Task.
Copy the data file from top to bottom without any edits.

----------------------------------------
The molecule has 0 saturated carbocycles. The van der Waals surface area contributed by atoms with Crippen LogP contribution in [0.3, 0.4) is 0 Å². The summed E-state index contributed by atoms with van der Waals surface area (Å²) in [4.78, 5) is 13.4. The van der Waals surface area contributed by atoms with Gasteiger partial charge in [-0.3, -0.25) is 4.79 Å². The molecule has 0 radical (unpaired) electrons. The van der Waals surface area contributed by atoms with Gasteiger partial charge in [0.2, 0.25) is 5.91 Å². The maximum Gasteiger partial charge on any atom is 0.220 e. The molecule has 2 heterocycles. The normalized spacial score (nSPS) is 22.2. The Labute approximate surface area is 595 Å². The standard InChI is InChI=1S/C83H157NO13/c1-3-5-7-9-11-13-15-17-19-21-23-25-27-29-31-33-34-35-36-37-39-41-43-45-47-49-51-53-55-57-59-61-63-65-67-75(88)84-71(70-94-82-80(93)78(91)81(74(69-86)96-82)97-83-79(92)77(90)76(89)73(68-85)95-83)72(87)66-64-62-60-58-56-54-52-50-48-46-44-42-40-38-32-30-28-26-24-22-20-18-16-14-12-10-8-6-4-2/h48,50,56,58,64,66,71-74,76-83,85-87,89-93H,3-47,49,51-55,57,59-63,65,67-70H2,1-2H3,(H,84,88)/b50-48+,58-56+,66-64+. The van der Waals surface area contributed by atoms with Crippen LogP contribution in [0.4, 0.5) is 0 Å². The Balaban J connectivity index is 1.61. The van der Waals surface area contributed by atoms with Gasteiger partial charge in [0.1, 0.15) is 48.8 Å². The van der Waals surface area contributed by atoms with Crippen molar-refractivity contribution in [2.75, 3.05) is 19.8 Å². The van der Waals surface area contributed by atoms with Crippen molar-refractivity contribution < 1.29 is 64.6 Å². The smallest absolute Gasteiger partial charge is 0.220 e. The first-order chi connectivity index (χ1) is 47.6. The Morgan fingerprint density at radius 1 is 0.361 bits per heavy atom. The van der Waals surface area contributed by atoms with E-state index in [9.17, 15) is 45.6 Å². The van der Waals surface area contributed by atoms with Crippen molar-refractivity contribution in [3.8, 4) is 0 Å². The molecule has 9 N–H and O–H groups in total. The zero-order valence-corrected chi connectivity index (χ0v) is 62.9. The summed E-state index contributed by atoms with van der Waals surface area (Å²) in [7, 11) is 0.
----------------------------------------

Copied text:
The molecule has 0 saturated carbocycles. The van der Waals surface area contributed by atoms with Crippen LogP contribution in [0.3, 0.4) is 0 Å². The summed E-state index contributed by atoms with van der Waals surface area (Å²) in [4.78, 5) is 13.4. The van der Waals surface area contributed by atoms with Gasteiger partial charge in [-0.3, -0.25) is 4.79 Å². The molecule has 0 radical (unpaired) electrons. The van der Waals surface area contributed by atoms with Gasteiger partial charge in [0.2, 0.25) is 5.91 Å². The maximum Gasteiger partial charge on any atom is 0.220 e. The molecule has 2 heterocycles. The normalized spacial score (nSPS) is 22.2. The Labute approximate surface area is 595 Å². The standard InChI is InChI=1S/C83H157NO13/c1-3-5-7-9-11-13-15-17-19-21-23-25-27-29-31-33-34-35-36-37-39-41-43-45-47-49-51-53-55-57-59-61-63-65-67-75(88)84-71(70-94-82-80(93)78(91)81(74(69-86)96-82)97-83-79(92)77(90)76(89)73(68-85)95-83)72(87)66-64-62-60-58-56-54-52-50-48-46-44-42-40-38-32-30-28-26-24-22-20-18-16-14-12-10-8-6-4-2/h48,50,56,58,64,66,71-74,76-83,85-87,89-93H,3-47,49,51-55,57,59-63,65,67-70H2,1-2H3,(H,84,88)/b50-48+,58-56+,66-64+. The van der Waals surface area contributed by atoms with Crippen LogP contribution in [0.4, 0.5) is 0 Å². The Balaban J connectivity index is 1.61. The van der Waals surface area contributed by atoms with Gasteiger partial charge in [0.1, 0.15) is 48.8 Å². The van der Waals surface area contributed by atoms with Crippen molar-refractivity contribution in [2.75, 3.05) is 19.8 Å². The van der Waals surface area contributed by atoms with Crippen molar-refractivity contribution < 1.29 is 64.6 Å². The smallest absolute Gasteiger partial charge is 0.220 e. The first-order chi connectivity index (χ1) is 47.6. The Morgan fingerprint density at radius 1 is 0.361 bits per heavy atom. The van der Waals surface area contributed by atoms with E-state index in [9.17, 15) is 45.6 Å². The van der Waals surface area contributed by atoms with Crippen molar-refractivity contribution in [3.8, 4) is 0 Å². The molecule has 9 N–H and O–H groups in total. The zero-order valence-corrected chi connectivity index (χ0v) is 62.9. The summed E-state index contributed by atoms with van der Waals surface area (Å²) in [7, 11) is 0.